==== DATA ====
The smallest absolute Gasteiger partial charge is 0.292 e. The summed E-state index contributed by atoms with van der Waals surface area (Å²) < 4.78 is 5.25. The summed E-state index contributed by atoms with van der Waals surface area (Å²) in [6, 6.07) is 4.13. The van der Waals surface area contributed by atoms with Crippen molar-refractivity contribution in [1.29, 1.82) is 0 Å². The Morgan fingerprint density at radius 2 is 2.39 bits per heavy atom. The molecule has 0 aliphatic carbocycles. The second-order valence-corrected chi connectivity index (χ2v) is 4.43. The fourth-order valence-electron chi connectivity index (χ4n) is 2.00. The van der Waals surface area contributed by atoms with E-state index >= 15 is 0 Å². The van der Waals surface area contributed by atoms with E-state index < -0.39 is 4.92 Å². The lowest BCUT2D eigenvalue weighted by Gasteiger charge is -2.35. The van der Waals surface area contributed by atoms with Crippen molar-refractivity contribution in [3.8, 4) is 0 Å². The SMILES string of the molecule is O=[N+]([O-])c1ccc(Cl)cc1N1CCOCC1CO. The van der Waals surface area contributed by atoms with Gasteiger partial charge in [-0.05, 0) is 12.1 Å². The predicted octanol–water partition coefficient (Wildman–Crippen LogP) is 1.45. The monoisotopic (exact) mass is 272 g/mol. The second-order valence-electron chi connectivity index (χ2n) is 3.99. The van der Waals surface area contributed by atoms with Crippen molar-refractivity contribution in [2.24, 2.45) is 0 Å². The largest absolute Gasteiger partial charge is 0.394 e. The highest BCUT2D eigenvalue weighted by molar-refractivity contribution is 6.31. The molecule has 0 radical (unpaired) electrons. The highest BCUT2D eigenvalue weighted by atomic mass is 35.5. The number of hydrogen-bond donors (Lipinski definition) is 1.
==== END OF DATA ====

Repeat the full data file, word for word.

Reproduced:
The smallest absolute Gasteiger partial charge is 0.292 e. The summed E-state index contributed by atoms with van der Waals surface area (Å²) < 4.78 is 5.25. The summed E-state index contributed by atoms with van der Waals surface area (Å²) in [6, 6.07) is 4.13. The van der Waals surface area contributed by atoms with Crippen molar-refractivity contribution in [1.29, 1.82) is 0 Å². The Morgan fingerprint density at radius 2 is 2.39 bits per heavy atom. The molecule has 0 aliphatic carbocycles. The second-order valence-corrected chi connectivity index (χ2v) is 4.43. The fourth-order valence-electron chi connectivity index (χ4n) is 2.00. The van der Waals surface area contributed by atoms with E-state index >= 15 is 0 Å². The van der Waals surface area contributed by atoms with E-state index < -0.39 is 4.92 Å². The lowest BCUT2D eigenvalue weighted by Gasteiger charge is -2.35. The van der Waals surface area contributed by atoms with Crippen molar-refractivity contribution in [3.8, 4) is 0 Å². The SMILES string of the molecule is O=[N+]([O-])c1ccc(Cl)cc1N1CCOCC1CO. The van der Waals surface area contributed by atoms with Gasteiger partial charge in [-0.05, 0) is 12.1 Å². The predicted octanol–water partition coefficient (Wildman–Crippen LogP) is 1.45. The monoisotopic (exact) mass is 272 g/mol. The second-order valence-electron chi connectivity index (χ2n) is 3.99. The van der Waals surface area contributed by atoms with Crippen molar-refractivity contribution in [2.24, 2.45) is 0 Å². The largest absolute Gasteiger partial charge is 0.394 e. The highest BCUT2D eigenvalue weighted by molar-refractivity contribution is 6.31. The molecule has 0 radical (unpaired) electrons. The highest BCUT2D eigenvalue weighted by atomic mass is 35.5. The number of hydrogen-bond donors (Lipinski definition) is 1.